Through the Word of God the Lord speaks to our hearts and conditions our hearts for prayer. In prayer we speak to Him in faith. So many times in the Scriptures we have passages indicating that the Lord spoke first, after which the one who heard the Word of the Lord spoke to Him in prayer. Read Jeremiah 1:4-6 as an example:
Then the word of the Lord came unto me, saying, Before I formed thee in the belly I knew thee; and before thou earnest forth out of the womb I sanctified thee, and I ordained thee a prophet unto the nations. Then said I, Ah, Lord God! Behold, I cannot speak: for I am a child.
You remember also Daniel's great prayer. In the first year of the reign of King Darius we see Daniel reading the Word of God. He had in his hand the prophecy of Jeremiah, in which the Lord had promised that the desolation of Jerusalem would last 70 years. After reading this prophetic promise, Daniel turned to the Lord. The reading of the Word of God led to prayer. The reading of God's Word was productive of the faith that made prayer effectual.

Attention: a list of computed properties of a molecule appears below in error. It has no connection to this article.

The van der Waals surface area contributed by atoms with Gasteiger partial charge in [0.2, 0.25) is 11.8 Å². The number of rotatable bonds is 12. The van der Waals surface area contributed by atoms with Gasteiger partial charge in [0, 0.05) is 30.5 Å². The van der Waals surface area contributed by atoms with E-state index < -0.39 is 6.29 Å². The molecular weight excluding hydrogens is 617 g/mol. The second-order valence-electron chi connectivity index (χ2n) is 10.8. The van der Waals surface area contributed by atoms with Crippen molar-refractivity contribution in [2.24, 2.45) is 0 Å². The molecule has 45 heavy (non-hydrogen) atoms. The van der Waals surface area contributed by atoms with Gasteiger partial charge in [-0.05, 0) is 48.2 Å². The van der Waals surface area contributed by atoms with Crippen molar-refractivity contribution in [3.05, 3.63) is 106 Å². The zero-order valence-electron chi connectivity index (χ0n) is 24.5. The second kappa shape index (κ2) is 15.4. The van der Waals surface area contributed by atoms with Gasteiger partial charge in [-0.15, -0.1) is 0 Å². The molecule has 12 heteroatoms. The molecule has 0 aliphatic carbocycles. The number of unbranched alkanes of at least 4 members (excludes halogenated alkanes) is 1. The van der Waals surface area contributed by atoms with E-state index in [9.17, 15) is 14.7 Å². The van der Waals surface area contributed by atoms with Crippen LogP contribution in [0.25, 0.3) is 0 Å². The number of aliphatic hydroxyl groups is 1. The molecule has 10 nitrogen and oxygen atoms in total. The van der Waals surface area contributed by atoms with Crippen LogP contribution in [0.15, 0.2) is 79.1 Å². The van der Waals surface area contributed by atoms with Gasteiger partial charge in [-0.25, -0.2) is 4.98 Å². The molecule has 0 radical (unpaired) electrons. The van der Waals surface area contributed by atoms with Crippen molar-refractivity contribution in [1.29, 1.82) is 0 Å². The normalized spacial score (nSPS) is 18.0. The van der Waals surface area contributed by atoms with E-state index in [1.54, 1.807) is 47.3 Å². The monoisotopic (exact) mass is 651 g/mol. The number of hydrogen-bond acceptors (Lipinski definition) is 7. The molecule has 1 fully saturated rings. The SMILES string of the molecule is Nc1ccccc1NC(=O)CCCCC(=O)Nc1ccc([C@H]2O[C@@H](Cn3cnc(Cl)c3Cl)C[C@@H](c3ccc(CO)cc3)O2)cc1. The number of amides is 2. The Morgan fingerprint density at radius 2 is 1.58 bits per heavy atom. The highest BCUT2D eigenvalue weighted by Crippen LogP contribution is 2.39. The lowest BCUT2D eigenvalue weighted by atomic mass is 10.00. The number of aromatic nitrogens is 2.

The German theologian Bengel had the reputation of being a great man of prayer, one who knew the secret of effectual prayer. One day a fellow believer watched him at the close of the day. He saw the old saint sitting before a large Bible, reading slowly, often stopping, meditating with the silent tears running down his cheeks. After reading and meditating a long time, Bengel closed the Book and began to speak to God in prayer. His heart had been prepared through the reading of the Word. Neglect of the daily reading of the Word of God and meditation on it soon results in neglected prayer as well.